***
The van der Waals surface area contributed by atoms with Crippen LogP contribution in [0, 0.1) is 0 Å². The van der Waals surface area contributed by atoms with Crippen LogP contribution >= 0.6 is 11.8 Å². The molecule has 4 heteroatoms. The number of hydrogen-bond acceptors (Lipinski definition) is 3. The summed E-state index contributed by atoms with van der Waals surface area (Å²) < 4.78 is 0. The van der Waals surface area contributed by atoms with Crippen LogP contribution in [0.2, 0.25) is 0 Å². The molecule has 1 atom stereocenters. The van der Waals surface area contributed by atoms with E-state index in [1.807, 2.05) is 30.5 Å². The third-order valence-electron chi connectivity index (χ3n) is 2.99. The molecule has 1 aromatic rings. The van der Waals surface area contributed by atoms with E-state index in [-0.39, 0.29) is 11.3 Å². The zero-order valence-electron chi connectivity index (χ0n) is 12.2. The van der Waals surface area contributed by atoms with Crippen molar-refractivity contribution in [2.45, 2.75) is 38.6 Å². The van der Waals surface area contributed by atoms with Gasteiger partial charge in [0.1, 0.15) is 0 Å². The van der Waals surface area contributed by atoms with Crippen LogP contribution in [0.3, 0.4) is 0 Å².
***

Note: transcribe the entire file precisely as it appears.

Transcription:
The van der Waals surface area contributed by atoms with Crippen LogP contribution in [0, 0.1) is 0 Å². The van der Waals surface area contributed by atoms with Crippen LogP contribution >= 0.6 is 11.8 Å². The molecule has 4 heteroatoms. The number of hydrogen-bond acceptors (Lipinski definition) is 3. The summed E-state index contributed by atoms with van der Waals surface area (Å²) < 4.78 is 0. The van der Waals surface area contributed by atoms with Crippen LogP contribution in [0.2, 0.25) is 0 Å². The molecule has 1 atom stereocenters. The van der Waals surface area contributed by atoms with E-state index in [1.807, 2.05) is 30.5 Å². The third-order valence-electron chi connectivity index (χ3n) is 2.99. The molecule has 1 aromatic rings. The van der Waals surface area contributed by atoms with E-state index in [-0.39, 0.29) is 11.3 Å². The zero-order valence-electron chi connectivity index (χ0n) is 12.2. The van der Waals surface area contributed by atoms with Crippen molar-refractivity contribution in [2.45, 2.75) is 38.6 Å². The van der Waals surface area contributed by atoms with Gasteiger partial charge in [0.1, 0.15) is 0 Å². The van der Waals surface area contributed by atoms with Crippen LogP contribution in [0.3, 0.4) is 0 Å².